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Rare Bird

$19.95

Intellectually ambitious and culturally engaged, these poems speak of  Sartre, Zola and Jackson Pollock, of Western Australia’s firewatch trees and Dubbo’s gibbons, of the poet-batsman Stevie Smith, of youth and age. Ranging in form, James Lucas’s poems ask to be reread rather than assented to, and are written in the belief that poetry is both solvent and fresh lick of paint.

‘James Lucas’s poems explode with brilliance, warmth and music’—  Stuart Barnes

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Our Tongues are Songs

$19.95

In Our Tongues Are Songs, Rico Craig pursues the intimate, the voices people use as they speak to their private fears. Craig brings his unique ear for lyricism, his eye for human need, to bear on the promises people make to themselves as they attempt to find solace, companionship and meaning. His haunting use of image fills the day-to-day world with the uncanny — bats are comforted by children, old women weep tattoos, the earth burns, television stars comfort teenagers as they struggle with anorexia, encroaching sands spill the dead into an unnamed city. This book spans voices, generations and countries; it sides with the young and old as they try to carve their humanity from the swirls of despair.

‘These poems of bone, sky, night and earth pulse with danger and exaltation. Selves spectral, imagined and embodied dissolve the solitary ‘I’ to imagine flocks of selves, dancing with knives in their hands, standing on rooftops, never forgetting what it is to be at our wildest. They overflow with loosened energy, yet their crafting is meticulous, brilliant and exact.’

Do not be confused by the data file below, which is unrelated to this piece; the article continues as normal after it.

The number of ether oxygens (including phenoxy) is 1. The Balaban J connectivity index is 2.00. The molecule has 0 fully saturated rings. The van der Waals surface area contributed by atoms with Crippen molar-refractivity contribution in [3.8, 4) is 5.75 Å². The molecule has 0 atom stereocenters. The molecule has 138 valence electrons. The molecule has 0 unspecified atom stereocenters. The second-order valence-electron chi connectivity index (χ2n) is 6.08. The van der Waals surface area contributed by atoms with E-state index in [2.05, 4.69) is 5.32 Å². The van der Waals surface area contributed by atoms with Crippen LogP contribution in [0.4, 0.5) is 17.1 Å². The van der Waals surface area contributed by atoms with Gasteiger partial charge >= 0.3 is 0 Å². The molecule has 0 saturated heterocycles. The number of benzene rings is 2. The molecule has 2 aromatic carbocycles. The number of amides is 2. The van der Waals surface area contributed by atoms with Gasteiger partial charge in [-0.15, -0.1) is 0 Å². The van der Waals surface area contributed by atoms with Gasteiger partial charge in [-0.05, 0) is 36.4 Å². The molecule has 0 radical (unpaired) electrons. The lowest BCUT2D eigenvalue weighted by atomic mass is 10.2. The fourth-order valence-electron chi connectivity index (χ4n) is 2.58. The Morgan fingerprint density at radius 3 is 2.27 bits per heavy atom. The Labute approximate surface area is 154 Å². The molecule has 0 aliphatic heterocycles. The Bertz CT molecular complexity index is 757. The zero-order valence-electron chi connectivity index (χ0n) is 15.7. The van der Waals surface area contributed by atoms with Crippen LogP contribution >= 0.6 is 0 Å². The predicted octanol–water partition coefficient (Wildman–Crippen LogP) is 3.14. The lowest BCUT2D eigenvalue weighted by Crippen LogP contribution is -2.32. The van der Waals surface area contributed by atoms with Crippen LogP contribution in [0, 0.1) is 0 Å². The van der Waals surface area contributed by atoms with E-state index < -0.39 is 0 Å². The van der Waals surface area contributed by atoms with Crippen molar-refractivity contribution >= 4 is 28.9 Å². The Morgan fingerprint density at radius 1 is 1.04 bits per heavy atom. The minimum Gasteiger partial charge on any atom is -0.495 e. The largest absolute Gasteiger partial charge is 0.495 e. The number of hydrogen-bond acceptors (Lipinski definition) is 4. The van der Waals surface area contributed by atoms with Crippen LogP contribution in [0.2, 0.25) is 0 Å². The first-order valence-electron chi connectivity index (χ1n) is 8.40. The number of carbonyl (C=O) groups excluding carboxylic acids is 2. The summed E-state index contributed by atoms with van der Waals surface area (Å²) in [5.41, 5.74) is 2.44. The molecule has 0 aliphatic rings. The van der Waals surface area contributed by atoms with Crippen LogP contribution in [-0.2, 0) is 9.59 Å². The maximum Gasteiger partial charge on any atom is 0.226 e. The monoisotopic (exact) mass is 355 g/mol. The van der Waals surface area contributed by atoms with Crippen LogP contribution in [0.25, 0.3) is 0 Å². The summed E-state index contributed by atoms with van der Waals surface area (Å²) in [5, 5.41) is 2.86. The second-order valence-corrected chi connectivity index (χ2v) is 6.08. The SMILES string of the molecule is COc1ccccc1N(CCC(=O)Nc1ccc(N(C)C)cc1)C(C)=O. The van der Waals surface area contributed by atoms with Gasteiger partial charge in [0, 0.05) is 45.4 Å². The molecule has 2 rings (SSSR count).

Felicity Plunkett

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Obligations of Voice

$19.95

If we are to speak, what is it we must speak? If we are allowed to speak, what is it we must say? Who constitutes the ‘we’ that speaks? Anne Elvey’s new collection frames such questions against the contemporary world and its multiple challenges. These poems in turn explore environmental encounters, subtle and overt expressions of the political, the elisions of history, the embodiment of the world and the nature of grace, through poetry sharply attuned to its subject matter. For Elvey, poetry has an obligation not only to chart intimate moments, but also to draw those moments towards the numinous matter of our Earthy habitats.

the moment, taken

$19.95

the moment, taken is Jennifer Compton’s eleventh book of poetry. At this late stage she has yielded to the absolute lure of eidectic memory. That is – ‘relating to or denoting images having unusual vividness and detail as if actually visible.’ And there is the pleasure in poetry for her. The damage, the drama, the tableau, the tall tale and true. It must be knocked out of true. There are rules.

F-Words

$19.95

‘F-words’ is less expletive, more reconnaissance flight. In this five-year exploratory survey of territory that might include poetry, Malins forays into fables, fauna and flora, family, feminism, faraway and further. Whether in factual, fictive, fabulist or forensic form, Malins is squinting through life’s surface reflections and writing what she glimpses underneath.